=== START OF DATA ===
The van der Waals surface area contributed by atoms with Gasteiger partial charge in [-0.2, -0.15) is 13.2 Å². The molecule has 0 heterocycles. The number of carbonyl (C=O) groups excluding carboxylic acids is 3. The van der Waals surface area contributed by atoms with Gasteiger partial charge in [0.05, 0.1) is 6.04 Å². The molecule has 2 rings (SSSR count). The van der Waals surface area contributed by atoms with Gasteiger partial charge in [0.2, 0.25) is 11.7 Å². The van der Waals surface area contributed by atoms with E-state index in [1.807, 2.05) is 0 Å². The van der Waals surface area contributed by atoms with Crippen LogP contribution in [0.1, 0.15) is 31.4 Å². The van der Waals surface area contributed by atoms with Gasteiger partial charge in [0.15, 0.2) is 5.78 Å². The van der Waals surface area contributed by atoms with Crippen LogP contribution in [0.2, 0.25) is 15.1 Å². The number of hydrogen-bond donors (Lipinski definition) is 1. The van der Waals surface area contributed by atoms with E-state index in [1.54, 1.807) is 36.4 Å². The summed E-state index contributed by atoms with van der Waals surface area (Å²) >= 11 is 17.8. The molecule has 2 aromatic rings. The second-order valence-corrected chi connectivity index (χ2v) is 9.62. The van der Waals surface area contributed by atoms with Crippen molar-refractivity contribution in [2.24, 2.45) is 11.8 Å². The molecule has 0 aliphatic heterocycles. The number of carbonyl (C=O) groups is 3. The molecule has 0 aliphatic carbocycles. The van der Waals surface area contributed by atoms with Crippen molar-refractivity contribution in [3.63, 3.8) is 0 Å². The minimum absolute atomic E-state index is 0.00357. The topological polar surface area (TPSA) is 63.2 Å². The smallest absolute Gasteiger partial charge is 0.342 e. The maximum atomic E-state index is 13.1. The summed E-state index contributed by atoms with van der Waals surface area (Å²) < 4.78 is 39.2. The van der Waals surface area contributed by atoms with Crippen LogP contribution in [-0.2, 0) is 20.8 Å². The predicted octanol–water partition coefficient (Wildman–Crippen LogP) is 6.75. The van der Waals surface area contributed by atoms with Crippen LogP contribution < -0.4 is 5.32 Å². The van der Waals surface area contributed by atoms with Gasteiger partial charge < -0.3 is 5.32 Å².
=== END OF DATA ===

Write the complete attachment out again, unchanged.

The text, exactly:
The van der Waals surface area contributed by atoms with Gasteiger partial charge in [-0.2, -0.15) is 13.2 Å². The molecule has 0 heterocycles. The number of carbonyl (C=O) groups excluding carboxylic acids is 3. The van der Waals surface area contributed by atoms with Gasteiger partial charge in [0.05, 0.1) is 6.04 Å². The molecule has 2 rings (SSSR count). The van der Waals surface area contributed by atoms with Gasteiger partial charge in [0.2, 0.25) is 11.7 Å². The van der Waals surface area contributed by atoms with E-state index in [1.807, 2.05) is 0 Å². The van der Waals surface area contributed by atoms with Crippen LogP contribution in [0.1, 0.15) is 31.4 Å². The van der Waals surface area contributed by atoms with Gasteiger partial charge in [0.15, 0.2) is 5.78 Å². The van der Waals surface area contributed by atoms with Crippen LogP contribution in [0.2, 0.25) is 15.1 Å². The number of hydrogen-bond donors (Lipinski definition) is 1. The van der Waals surface area contributed by atoms with E-state index in [1.54, 1.807) is 36.4 Å². The summed E-state index contributed by atoms with van der Waals surface area (Å²) >= 11 is 17.8. The molecule has 2 aromatic rings. The second-order valence-corrected chi connectivity index (χ2v) is 9.62. The van der Waals surface area contributed by atoms with Crippen molar-refractivity contribution in [2.24, 2.45) is 11.8 Å². The molecule has 0 aliphatic heterocycles. The number of carbonyl (C=O) groups is 3. The molecule has 0 aliphatic carbocycles. The van der Waals surface area contributed by atoms with Crippen molar-refractivity contribution in [3.63, 3.8) is 0 Å². The minimum absolute atomic E-state index is 0.00357. The topological polar surface area (TPSA) is 63.2 Å². The smallest absolute Gasteiger partial charge is 0.342 e. The maximum atomic E-state index is 13.1. The summed E-state index contributed by atoms with van der Waals surface area (Å²) < 4.78 is 39.2. The van der Waals surface area contributed by atoms with Crippen LogP contribution in [-0.2, 0) is 20.8 Å². The predicted octanol–water partition coefficient (Wildman–Crippen LogP) is 6.75. The van der Waals surface area contributed by atoms with Crippen LogP contribution < -0.4 is 5.32 Å². The van der Waals surface area contributed by atoms with Gasteiger partial charge < -0.3 is 5.32 Å².